Sultan Somjee: One who dares to dream is a prophet

Sultan Somjee

Author Sultan Somjee who now lives in Burnaby, Canada. 

Photo credit: Pool

This book is not for peace sceptics or peace unbelievers. Academic Evelin G. Lindner sums it up quite nicely and others have given comments on Sultan Somjee’s work in similar voice, especially, the venerable author and academic Prof Ngũgĩ wa Thiong’o, who spoke in a glowing voice at the virtual launch of the book in November 2020.

Dr Lindner, the founder of Human Dignity and Humiliation Studies, writes: The book “is indispensable reading for every citizen of this world who wishes to work for a worthwhile future for our children. Somjee presents his profound insight into the peace building traditions of Africa (my words: particularly Kenya, Uganda, Tanzania, South Sudan) in a deeply touching narrative of dignity and humiliation. Reading this book is a life-changing experience.”

Even as child, a schoolboy at St Teresa’s Boys’ School in Eastleigh, Nairobi, Somjee was always a thinker. He was a quiet classmate and someone everyone called a friend. He was a dedicated student, too. However, he was not much into sports or the social hijinks some of his other friends got up to each day. He was special, but we did not know exactly just how special he was. He has Kenya’s red soil running through his veins, even though he now lives in Vancouver, Canada.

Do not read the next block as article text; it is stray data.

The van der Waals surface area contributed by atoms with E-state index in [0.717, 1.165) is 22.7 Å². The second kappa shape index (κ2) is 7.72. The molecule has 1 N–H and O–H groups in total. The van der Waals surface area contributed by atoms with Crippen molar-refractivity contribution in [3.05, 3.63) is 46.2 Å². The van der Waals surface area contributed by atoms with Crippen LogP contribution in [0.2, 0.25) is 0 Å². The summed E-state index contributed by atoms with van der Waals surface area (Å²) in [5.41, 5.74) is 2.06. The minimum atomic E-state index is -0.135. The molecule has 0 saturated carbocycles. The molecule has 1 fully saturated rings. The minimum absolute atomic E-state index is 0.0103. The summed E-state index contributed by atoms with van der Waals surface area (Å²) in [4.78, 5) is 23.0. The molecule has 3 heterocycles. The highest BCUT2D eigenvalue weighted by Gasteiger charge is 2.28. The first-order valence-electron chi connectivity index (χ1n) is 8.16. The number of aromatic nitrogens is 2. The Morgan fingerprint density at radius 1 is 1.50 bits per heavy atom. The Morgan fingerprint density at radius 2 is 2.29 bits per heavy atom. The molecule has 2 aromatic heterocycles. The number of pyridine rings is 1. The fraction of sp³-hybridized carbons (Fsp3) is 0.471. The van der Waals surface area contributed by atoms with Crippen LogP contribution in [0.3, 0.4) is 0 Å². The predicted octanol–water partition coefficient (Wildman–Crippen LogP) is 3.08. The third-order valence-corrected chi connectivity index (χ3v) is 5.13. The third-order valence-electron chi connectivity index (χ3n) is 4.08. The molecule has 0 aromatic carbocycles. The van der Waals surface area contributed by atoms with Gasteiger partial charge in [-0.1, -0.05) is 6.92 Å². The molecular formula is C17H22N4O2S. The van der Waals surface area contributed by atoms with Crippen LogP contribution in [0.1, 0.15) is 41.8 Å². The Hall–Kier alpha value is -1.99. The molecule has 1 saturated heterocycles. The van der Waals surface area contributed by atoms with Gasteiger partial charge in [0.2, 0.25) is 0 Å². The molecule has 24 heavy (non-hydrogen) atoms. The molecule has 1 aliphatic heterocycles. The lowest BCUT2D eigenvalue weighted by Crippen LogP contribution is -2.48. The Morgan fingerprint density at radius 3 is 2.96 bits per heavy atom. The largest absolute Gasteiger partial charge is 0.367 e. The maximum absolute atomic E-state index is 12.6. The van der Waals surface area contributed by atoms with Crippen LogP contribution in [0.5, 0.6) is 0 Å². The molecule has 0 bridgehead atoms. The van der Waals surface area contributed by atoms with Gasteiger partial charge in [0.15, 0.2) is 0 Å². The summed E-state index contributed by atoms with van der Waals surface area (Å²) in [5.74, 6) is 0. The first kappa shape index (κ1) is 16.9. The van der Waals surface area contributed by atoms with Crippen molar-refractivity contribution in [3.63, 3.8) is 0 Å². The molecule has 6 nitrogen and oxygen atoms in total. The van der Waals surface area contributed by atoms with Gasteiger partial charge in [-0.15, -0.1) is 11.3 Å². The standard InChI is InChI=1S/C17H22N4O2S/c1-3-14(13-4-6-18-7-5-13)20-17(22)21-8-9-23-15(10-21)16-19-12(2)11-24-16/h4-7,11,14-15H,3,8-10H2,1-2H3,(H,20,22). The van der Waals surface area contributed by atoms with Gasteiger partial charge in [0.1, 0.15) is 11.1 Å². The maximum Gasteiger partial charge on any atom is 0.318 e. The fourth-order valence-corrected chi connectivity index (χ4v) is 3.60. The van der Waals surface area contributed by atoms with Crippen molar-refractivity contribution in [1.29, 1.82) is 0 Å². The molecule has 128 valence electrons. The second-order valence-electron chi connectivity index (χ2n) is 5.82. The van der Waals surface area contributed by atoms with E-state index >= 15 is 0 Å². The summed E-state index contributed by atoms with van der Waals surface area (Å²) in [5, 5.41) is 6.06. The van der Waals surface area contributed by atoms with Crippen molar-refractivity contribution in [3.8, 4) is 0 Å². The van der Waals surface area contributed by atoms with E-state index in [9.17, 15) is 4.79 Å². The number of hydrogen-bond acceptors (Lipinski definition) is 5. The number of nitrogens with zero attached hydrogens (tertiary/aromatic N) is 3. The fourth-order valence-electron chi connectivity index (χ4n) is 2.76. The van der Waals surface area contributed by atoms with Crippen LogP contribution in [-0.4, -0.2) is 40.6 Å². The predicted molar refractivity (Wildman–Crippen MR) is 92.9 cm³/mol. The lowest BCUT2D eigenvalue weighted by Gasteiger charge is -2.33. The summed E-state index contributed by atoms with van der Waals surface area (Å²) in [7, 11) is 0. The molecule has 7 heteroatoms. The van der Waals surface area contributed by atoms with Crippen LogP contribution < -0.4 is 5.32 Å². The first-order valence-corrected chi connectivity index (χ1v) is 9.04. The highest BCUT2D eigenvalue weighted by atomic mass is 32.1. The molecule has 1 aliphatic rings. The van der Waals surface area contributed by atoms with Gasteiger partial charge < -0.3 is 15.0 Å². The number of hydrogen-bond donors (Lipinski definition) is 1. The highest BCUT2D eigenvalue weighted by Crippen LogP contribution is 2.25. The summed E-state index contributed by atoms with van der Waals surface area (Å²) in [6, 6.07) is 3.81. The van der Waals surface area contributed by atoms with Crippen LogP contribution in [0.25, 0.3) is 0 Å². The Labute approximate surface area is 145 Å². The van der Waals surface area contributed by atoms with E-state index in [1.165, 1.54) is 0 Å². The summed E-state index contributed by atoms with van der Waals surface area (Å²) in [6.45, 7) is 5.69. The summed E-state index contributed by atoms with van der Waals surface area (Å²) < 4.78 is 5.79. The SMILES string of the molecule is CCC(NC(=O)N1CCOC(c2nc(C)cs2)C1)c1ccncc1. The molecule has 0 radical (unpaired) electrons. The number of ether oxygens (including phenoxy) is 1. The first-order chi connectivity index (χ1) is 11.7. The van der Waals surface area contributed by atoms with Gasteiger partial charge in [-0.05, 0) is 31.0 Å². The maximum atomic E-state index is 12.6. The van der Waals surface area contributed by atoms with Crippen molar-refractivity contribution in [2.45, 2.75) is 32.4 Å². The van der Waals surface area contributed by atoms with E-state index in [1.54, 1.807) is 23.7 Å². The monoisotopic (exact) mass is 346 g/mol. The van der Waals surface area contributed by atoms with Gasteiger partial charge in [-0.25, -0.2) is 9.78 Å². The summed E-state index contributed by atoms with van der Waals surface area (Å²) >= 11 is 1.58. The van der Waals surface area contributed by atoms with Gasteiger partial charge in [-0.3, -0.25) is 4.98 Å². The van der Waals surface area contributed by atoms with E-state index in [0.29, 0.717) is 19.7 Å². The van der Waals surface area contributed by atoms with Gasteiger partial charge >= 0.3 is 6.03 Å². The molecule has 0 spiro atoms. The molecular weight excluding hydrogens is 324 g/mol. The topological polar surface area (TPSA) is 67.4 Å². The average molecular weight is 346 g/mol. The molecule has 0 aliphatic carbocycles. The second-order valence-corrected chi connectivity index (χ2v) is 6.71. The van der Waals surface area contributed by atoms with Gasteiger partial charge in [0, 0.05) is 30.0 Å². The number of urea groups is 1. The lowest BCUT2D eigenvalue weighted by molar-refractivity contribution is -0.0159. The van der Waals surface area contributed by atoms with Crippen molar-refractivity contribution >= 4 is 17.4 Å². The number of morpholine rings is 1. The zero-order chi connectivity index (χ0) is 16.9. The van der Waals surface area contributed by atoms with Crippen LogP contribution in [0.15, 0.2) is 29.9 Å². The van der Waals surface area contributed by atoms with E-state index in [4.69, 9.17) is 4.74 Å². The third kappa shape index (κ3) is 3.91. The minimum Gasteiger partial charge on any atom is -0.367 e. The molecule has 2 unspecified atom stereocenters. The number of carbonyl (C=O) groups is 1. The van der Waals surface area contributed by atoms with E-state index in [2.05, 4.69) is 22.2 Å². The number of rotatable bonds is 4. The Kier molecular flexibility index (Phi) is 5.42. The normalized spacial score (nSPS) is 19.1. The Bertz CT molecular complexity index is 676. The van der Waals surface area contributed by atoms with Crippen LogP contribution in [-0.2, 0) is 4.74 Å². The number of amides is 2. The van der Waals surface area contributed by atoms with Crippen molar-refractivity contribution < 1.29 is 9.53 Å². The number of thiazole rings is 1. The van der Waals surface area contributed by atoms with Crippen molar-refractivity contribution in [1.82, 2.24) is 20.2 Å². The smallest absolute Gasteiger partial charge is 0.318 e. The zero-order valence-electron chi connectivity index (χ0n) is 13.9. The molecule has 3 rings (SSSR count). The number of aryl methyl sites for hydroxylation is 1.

One Who Dreams is Called a Prophet is work of fiction but anyone who knows that the protagonist, old man Alama, is Somjee or a representative of everyone who has walked the path of seekers of peace during conflicts, especially his assistants. Central to the Kenyan peace experience are the peace museums which are home to traditional cultural artefacts of peace such as the Pokot woman’s wait belt called leketyo, going back a long time. All these are described in the book.

Peace exists

Every page has a charm of its own. Here’s a little sample. “Alama was so excited that he forgot about the woman with the calabash. He would put his questions with caution lest he offended the wise one of the Council of the Sovereign Tree of Peace. When he was little his mother used to tell him. “If it is wisdom you seek from the elder, then ask as if you are eating hot ugali. If you plunge your hand in the middle of the steaming cake, you will get burned. You break hot ugali from the side, a little at a time.” Little by little I will draw wisdom from the Mukwe man, thought Alama.

“I beg you my age mate, please give me the knowledge of where peace exists.

“Let us walk west together. I must reach the Council of the Sovereign Tree of Peace before dusk,” said the Mukwe elder as he picked up his staff ready to walk. Alama’s finger tapped to count the four-notched bulges along the banded waist cloth that had the bills. Then he felt the sharp edge of his plastic identity card at his navel alongside the mother knife and horn container, all tucked into the folded cloth band. He was ready to walk now but he did not see Koko Kigongo at the spot by the fire that belonged to the woman with the calabash.

Alama looked around the bush, and around the fire again and again. He even went to the rock where had prayed just in case he had carried Koko Kigongo with him to the Dawn prayers …